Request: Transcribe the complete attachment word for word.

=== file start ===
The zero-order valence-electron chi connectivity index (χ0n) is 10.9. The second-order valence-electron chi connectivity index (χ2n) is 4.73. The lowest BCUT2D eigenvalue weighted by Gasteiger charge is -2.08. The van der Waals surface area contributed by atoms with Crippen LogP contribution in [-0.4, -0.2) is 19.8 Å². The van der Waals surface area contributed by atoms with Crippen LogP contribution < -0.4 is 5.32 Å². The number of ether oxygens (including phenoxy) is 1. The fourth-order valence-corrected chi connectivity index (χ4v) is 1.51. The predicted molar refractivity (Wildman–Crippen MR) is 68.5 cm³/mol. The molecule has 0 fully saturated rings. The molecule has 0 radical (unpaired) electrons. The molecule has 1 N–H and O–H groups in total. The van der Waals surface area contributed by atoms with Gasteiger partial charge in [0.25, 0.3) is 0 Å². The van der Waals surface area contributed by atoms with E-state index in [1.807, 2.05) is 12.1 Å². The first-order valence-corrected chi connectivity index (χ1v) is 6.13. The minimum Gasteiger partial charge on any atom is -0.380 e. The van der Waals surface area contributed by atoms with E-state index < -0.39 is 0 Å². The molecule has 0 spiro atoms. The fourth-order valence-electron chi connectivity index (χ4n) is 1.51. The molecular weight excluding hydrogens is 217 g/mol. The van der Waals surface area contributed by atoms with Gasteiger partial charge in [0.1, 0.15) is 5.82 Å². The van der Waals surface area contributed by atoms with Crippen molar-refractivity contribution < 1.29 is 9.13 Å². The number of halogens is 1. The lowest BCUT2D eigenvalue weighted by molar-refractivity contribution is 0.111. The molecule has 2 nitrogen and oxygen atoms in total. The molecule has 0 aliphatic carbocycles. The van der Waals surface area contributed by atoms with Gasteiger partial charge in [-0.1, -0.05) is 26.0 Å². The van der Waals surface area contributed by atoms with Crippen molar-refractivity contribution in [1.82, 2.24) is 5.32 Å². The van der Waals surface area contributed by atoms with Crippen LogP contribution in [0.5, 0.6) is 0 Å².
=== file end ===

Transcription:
The zero-order valence-electron chi connectivity index (χ0n) is 10.9. The second-order valence-electron chi connectivity index (χ2n) is 4.73. The lowest BCUT2D eigenvalue weighted by Gasteiger charge is -2.08. The van der Waals surface area contributed by atoms with Crippen LogP contribution in [-0.4, -0.2) is 19.8 Å². The van der Waals surface area contributed by atoms with Crippen LogP contribution < -0.4 is 5.32 Å². The number of ether oxygens (including phenoxy) is 1. The fourth-order valence-corrected chi connectivity index (χ4v) is 1.51. The predicted molar refractivity (Wildman–Crippen MR) is 68.5 cm³/mol. The molecule has 0 fully saturated rings. The molecule has 0 radical (unpaired) electrons. The molecule has 1 N–H and O–H groups in total. The van der Waals surface area contributed by atoms with Gasteiger partial charge in [0.25, 0.3) is 0 Å². The van der Waals surface area contributed by atoms with E-state index in [1.807, 2.05) is 12.1 Å². The first-order valence-corrected chi connectivity index (χ1v) is 6.13. The minimum Gasteiger partial charge on any atom is -0.380 e. The van der Waals surface area contributed by atoms with E-state index < -0.39 is 0 Å². The molecule has 0 spiro atoms. The fourth-order valence-electron chi connectivity index (χ4n) is 1.51. The molecular weight excluding hydrogens is 217 g/mol. The van der Waals surface area contributed by atoms with Gasteiger partial charge in [0.1, 0.15) is 5.82 Å². The van der Waals surface area contributed by atoms with Crippen molar-refractivity contribution < 1.29 is 9.13 Å². The number of halogens is 1. The lowest BCUT2D eigenvalue weighted by molar-refractivity contribution is 0.111. The molecule has 2 nitrogen and oxygen atoms in total. The molecule has 0 aliphatic carbocycles. The van der Waals surface area contributed by atoms with Gasteiger partial charge in [-0.1, -0.05) is 26.0 Å². The van der Waals surface area contributed by atoms with Crippen molar-refractivity contribution in [1.82, 2.24) is 5.32 Å². The van der Waals surface area contributed by atoms with Crippen LogP contribution in [0.5, 0.6) is 0 Å².